This will load the content at into a UcompOS Window of dimensions 500 x 500 positioned at (100,100) from the upper-left origin point of the UcompOS Portal.

Now suppose I want to know when that window has closed.

No problem:

private function closeHandler(event:SDKEvent):void
 // the window has closed

The reason why this works this way is that internal to the UcompOS Portal, there is a call to the UcompOS SDK static method BroadcastEvent.dispatchEvent(); that dispatches an EventObject (encapsulated in a DataPackage of course) to the entity that created the UcompOS Window.

As another example, consider the UcompOSMenuBarProxy class.  I haven’t covered the UcompOS Menu Bar in any tutorials quite yet, but the UcompOSMenuBarProxy class has a setMenuBar(); method that lets you attach an XML model that will be used as the dataProvider for the Menu Bar on the UcompOS Portal while the application in scope is in focus.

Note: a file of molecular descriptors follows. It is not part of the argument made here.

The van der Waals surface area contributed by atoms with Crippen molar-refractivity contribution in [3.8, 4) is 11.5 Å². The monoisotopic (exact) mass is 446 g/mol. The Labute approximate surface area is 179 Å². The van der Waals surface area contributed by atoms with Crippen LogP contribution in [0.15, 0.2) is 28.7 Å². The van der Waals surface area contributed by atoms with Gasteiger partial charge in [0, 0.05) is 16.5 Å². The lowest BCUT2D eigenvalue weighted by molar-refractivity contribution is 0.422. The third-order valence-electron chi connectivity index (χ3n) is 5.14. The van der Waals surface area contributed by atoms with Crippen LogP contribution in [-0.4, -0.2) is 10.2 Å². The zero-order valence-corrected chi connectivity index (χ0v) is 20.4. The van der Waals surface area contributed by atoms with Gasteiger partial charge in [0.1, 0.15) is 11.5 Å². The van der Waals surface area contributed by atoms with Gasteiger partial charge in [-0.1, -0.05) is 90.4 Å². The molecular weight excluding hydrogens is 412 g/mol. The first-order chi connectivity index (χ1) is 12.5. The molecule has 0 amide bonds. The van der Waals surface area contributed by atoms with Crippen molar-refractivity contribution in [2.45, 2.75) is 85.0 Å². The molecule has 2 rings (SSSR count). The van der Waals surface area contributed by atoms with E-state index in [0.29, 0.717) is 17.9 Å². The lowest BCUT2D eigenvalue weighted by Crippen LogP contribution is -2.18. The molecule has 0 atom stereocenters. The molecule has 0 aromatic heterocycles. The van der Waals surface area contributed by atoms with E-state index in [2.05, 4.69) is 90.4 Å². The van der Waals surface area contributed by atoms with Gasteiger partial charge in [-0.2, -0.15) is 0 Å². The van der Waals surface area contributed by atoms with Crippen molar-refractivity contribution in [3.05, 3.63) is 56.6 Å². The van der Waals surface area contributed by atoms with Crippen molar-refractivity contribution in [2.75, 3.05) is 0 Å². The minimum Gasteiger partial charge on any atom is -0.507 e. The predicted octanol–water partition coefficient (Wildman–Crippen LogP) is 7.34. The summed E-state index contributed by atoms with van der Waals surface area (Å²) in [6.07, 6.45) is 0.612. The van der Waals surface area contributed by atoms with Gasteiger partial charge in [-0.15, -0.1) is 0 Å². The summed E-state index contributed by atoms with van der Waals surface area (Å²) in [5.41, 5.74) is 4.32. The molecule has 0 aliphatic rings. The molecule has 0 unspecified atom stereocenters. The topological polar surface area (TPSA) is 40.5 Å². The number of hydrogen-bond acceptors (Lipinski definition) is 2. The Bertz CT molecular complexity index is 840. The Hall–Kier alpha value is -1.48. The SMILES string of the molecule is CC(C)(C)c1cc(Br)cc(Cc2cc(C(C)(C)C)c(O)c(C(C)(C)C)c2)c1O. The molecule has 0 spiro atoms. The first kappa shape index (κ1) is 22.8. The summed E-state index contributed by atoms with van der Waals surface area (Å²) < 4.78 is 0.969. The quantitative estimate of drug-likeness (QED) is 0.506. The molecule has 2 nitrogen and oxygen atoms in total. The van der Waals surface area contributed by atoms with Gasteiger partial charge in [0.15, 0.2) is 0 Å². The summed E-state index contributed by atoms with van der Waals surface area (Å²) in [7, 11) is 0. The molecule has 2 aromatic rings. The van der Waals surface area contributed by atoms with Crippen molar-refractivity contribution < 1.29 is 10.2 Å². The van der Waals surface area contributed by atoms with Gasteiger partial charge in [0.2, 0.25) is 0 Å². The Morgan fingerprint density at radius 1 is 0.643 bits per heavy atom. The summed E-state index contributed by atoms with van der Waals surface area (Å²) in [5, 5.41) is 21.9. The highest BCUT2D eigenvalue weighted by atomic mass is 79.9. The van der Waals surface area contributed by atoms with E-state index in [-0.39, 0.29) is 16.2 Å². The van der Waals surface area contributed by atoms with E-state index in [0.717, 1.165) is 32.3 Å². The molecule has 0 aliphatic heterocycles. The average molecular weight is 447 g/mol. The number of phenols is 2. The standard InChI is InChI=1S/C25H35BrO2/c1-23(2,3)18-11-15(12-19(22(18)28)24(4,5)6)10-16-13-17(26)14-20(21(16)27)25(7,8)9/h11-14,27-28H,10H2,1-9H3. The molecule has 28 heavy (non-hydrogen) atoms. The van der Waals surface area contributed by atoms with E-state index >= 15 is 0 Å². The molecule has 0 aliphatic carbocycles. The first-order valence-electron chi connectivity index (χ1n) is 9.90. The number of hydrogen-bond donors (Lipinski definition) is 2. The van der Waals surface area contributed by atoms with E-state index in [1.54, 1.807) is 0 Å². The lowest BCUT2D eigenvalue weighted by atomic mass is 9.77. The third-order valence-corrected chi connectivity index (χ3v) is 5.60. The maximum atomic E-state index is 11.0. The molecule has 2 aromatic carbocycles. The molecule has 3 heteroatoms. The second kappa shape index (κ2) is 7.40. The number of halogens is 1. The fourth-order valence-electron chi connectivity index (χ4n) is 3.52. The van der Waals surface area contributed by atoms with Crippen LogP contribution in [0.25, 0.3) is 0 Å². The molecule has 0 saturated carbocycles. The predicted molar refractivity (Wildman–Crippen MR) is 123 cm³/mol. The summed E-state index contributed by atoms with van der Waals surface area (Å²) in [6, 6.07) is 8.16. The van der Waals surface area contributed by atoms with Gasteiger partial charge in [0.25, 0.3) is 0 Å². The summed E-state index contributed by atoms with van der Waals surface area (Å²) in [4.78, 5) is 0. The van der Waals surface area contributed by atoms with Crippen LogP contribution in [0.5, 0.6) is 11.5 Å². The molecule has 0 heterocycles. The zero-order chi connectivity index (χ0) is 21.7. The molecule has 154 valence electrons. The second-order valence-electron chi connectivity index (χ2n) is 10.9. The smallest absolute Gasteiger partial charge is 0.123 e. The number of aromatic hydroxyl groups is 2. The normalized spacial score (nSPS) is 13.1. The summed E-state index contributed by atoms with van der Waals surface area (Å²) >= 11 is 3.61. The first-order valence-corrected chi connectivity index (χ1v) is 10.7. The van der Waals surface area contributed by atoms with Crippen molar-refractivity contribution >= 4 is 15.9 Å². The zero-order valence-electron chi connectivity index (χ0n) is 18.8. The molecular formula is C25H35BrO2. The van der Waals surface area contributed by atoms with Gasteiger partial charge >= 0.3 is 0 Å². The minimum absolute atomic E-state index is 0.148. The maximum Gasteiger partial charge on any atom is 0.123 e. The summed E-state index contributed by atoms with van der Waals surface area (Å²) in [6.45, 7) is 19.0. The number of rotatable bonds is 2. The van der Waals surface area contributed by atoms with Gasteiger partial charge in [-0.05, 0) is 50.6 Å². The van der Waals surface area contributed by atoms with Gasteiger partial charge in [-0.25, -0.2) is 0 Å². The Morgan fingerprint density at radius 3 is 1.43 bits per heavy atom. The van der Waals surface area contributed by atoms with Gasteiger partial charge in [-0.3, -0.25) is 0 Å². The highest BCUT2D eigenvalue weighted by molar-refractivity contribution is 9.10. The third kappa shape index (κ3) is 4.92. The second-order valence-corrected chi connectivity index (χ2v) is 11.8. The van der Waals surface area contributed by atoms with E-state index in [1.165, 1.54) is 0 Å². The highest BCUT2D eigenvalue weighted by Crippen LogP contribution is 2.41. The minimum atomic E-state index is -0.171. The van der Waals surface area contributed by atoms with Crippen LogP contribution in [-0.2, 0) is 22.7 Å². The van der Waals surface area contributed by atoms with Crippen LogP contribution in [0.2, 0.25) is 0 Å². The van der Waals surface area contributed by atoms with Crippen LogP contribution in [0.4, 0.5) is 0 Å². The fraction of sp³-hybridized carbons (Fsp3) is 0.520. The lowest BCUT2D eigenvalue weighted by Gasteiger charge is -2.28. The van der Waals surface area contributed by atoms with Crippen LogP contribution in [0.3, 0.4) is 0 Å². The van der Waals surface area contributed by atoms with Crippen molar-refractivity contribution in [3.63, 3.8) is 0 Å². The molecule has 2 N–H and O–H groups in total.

You could do something like this:

var menuModel:XML = new XML("<menu><menuitem label='File'><menuitem label='Open' data='1'/><menuitem label='Close' data='2'/></menuitem></menu>");
var m:UcompOSMenuBarProxy = UcompOSMenuBarProxy.getInstance();
private function menuBarHandler(event:SDKEvent):void
 var chooseString:String = "User chose "" whose data property is ";


The event architecture in the UcompOS RPF is indeed complex at first glance.  There is no getting around that.  I am going to continue to work to simplify it, improve the documentation surrounding it, and get the implementation details as close as possible to a true best practice MVC implementation.